In 1980, the liberal future Education Minister Prof. Amnon Rubinstein, a researcher of Israeli Political Law, documented several cases of deliberate disregard of the law of language. Among these cases was the removal of Arabic from banners and road signs used in Jewish neighborhoods and main roads. Arabic appeared only when approaching Arab populated areas, and not always consistently. It should be noted that such practices continue to this day. Moreover, the names of Arab villages and cities are often written in Arabic letters, but with Hebrew pronunciation (for example, “Akko” instead of “Akka”), which contributes to the dissemination of Hebrew names on a larger scale.7

This is in addition to the continuous sculpting of thousands of names, sites, geographical and environmental landmarks and their transformation from Arabic to Hebrew, as demonstrated by Dr. Shukri Arraf, a specialist in the history of the Middle East and a researcher in Palestinian history. His studies show that the total number of Palestinian sites that were given Hebrew names over 125 years reached 7000, of which more than 5000 were geographical locations, several hundred were historical names, and more than 1,000 were for towns and villages. All this was done by a committee that the Jewish Agency had formed in 1922 for this purpose. Currently, the committee has 24 members, Jewish scholars in various disciplines, including representatives of certain ministries, the Jewish Agency, the Jewish National Fund and the Israeli army.8

The Palestinian Arab population that experienced the Nakba (national catastrophe) witnessed the process of "Hebraizing" the names of the Arab villages and towns that were occupied by Jews; the new generations do not know much about it. This disparity has led to confusion over the collective memory and the Palestinian existence in the country.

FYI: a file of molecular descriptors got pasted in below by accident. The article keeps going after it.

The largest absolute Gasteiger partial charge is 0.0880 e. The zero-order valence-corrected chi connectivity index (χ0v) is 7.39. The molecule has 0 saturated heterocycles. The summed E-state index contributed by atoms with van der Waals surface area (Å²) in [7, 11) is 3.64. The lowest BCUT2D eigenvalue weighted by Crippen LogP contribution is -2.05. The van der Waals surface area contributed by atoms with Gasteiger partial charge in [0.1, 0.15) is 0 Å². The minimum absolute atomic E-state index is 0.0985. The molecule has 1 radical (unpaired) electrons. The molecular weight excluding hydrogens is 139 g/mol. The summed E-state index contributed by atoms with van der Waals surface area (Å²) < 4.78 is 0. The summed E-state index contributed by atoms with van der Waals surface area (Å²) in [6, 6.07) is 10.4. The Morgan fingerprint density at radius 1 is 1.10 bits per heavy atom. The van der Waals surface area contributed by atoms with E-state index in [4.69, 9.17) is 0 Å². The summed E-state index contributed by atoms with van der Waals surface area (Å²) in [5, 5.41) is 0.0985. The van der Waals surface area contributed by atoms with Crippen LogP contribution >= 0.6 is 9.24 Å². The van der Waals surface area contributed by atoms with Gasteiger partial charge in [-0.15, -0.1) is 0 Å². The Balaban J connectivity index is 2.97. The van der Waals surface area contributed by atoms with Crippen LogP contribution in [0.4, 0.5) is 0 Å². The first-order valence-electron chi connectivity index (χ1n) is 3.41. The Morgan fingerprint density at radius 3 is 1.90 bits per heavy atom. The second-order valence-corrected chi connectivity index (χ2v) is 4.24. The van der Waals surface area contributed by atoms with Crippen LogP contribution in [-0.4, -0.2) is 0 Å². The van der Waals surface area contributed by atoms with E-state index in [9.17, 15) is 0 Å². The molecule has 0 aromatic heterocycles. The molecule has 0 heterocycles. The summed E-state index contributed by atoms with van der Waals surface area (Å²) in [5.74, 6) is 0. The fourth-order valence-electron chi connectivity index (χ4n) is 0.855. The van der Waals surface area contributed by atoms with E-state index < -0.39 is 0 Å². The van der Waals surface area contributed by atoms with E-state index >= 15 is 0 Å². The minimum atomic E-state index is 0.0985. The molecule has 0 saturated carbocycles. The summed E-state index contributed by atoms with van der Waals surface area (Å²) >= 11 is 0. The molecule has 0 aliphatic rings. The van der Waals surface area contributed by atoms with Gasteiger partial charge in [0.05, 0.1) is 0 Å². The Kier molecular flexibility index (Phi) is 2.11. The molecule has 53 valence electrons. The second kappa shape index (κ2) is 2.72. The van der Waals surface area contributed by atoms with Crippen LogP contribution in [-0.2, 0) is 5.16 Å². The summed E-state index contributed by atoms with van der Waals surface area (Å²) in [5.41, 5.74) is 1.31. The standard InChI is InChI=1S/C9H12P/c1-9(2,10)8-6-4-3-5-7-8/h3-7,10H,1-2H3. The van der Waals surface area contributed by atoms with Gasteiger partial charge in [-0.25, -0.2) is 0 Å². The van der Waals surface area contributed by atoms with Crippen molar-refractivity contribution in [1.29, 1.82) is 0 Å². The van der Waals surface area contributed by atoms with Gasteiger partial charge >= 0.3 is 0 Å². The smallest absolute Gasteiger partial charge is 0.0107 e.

National policies cannot be avoided in discussions of linguistic issues. The decline of the status of Arabic in Israel is connected to the decline in the status of the Arab population, who have been transformed by the expulsion of Palestinians and the absorption of the new Jewish emigrants from a majority to a minority in their country of origin. This demographic shift has influenced what sociolinguistic sciences call the “linguistic vitality" of Arabs in the country. Acculturation is taking place in some domains of life, but the interaction between centrifugal and centripetal factors related to the ideological conflict has impeded the assimilation of Arab citizens into the Israeli society and culture.

The situation of Arabic versus Hebrew in Israel largely reflects the shift in the internal balance of power, or in the authority and ideology that represent it and act accordingly. I expatiated upon this issue in my study “The Socio-linguistic Impact of Ethnic State Policies: The Effects on the Language Development of the Arab Population of Israel.”9

At the socio-economic level, the relations between the two languages are largely determined by the priorities set by the ruling majority: since state administration, high positions, major industries, the stock market, large businesses and banking are under Jewish control, Hebrew is the dominant language.

At the educational level, the state has taken no initiative to establish an academic institute to maintain and strengthen the Arabic language, whereas the Hebrew Language Academy was established for the maintenance of Hebrew. In Israeli universities, the Arabic language is not taught in Arabic, but in Hebrew, and Arabic-language material, when used, is translated into, and discussed in Hebrew. Of the few Arab professors that teach Arabic, some recently started to challenge the official policy and offer classes in Arabic; the practice does not pass without objection or criticism from students.

Nor was the establishment of an Arab university allowed, because -according to Israeli policy - it would contribute to enriching the Arab society linguistically and intellectually. In the absence of an Arab university in Israel, Arab students enroll in Israeli or foreign universities, especially in cases where they are unable to obtain entrance for medical or legal studies, which often happens.